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Re: [BH] The most generic binding

From: Rigo Wenning <rigo@w3.org>
Date: Wed, 16 Jul 2003 19:18:02 +0200
To: public-p3p-spec <public-p3p-spec@w3.org>
Message-ID: <20030716171802.GR1359@rigo.w3.org>

On Wed, Jul 16, 2003 at 11:55:17AM -0400, Joseph M. Reagle Jr. wrote:
> Ah, ok, though it seems to be complicate things for reasons I don't quite 
> understand yet. Some questions/issues:

I don't know if it complicates things as it removes the whole overhead
of referencing and integrates into the natural way of writing down XML.

> 1. What is the benefit of splitting the policies out across these sections 
> over the existing mechanism of having different DATA elements in different 
> POLICY elements within a POLICIES?

See your mail to Lorrie: You seem to assume a binding between an
XPointer and a P3P Data-Element. This binding does not exist now. In
fact, that is the second solution Lorrie mentioned in the call today: 

Extending the PRF to allow XPointer - Statements and bind a specific
policy to a specific node-set in the XML-Document. This needs a second
document to be written. This adds overhead as you still need a binding
mechanism while an attribute would have an implicit binding of the
policy by the element it sits on.

E.g. your XForms engine would have to implement XPointer for that reason
while the direct attribute would only trigger the simple parsing of that
new attribute which is then delivered to the P3P engine.

So my arguments are:
It is easier to write
It is more intuitive
It is easier to implement

> 2. In your example, this means that the XML application schema will have to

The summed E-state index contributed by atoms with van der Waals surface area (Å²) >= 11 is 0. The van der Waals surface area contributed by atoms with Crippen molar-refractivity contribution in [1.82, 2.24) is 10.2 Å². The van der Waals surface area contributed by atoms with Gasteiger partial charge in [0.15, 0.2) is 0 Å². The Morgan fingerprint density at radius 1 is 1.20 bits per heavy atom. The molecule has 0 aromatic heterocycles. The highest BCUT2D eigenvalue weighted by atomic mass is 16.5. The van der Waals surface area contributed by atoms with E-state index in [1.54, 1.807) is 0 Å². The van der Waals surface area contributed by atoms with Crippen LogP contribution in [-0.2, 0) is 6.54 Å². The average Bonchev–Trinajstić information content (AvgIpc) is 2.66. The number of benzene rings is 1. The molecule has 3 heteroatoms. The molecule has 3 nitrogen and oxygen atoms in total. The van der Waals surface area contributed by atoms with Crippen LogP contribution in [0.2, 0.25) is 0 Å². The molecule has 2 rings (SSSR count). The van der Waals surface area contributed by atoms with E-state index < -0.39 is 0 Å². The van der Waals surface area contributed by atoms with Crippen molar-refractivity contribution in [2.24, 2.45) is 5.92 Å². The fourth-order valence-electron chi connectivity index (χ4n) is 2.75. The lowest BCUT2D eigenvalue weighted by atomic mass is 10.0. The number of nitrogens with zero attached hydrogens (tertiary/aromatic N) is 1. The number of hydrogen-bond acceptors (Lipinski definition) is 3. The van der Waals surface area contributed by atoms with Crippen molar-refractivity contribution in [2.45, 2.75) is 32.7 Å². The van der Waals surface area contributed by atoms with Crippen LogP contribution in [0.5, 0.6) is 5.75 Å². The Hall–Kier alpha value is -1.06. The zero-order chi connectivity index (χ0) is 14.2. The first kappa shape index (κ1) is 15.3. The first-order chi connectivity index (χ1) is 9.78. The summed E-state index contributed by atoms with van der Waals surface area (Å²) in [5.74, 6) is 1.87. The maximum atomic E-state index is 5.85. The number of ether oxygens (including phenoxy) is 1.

> permit these foreign P3P elements, which prexisting XML formats won't be 
> able to accomodate, and all such future ones would have to take this into 
> account for, which I think unlikely.

This is ignoring the fact that we are already mixing namespaces today,
if the mixing is well defined. So the XML application schema does not
have to accomodate, but the application must be aware of this generally
available attribute that we have specified in some specification. This
at least what Steven Pemberton suggested. Other Specifications, he said,
could just use this short specification and kind of 'import' it. 

So the scope of this is not only addressing P3P 1.0 and Web Services but
also all kinds of future dependencies of e.g. Device Independence
Specifications.

> 
> I do believe that in the future once we have the P3P data structures in 
> standard XML/schema, it will probably make sense to reconsider the design 
> of P3P with all of the stuff, but in the medium term P3P 1.0 gives you the 
> granularity in the policy, and the XForms proposal gives us a way to map a 
> form element with a DATA ref that one will find in the POLICY, right?

Giles has already written a XSLT-transform to transform P3P data schemas
into XML Schema. So this can be transformed already on the fly. But the
granularity you are claiming is simply not there, as the binding
mechanism is not there. So we have three possibilities:

1/ Stick with the existing binding and require a URI for everything, not
allowing to address sub-parts of a document (e.g. XForms form-fields)

2/ Add a complicated binding mechanism a la XPointer/XPAth to the Policy 
Reference File allowing to address a certain nodeset of an existing XML
Document (which still needs to have a URI)

3/ Have an elegant way of implicitly binding a P3P Policy to an
arbitrary XML Element as an addition to the things already under 
way in [1]. This attribute would carry it's own namespace. Applications
that are P3P - aware can just use it out of the box by implementing the
desired behaviour. (binding)

  1. http://www.w3.org/P3P/2003/p3p-beyond-http/Overview.html

Best,
-- 
Rigo Wenning            W3C/ERCIM
Policy Analyst          Privacy Activity Lead
mail:rigo@w3.org        2004, Routes des Lucioles
http://www.w3.org/      F-06902 Sophia Antipolis
Received on Wednesday, 16 July 2003 13:50:34 EDT

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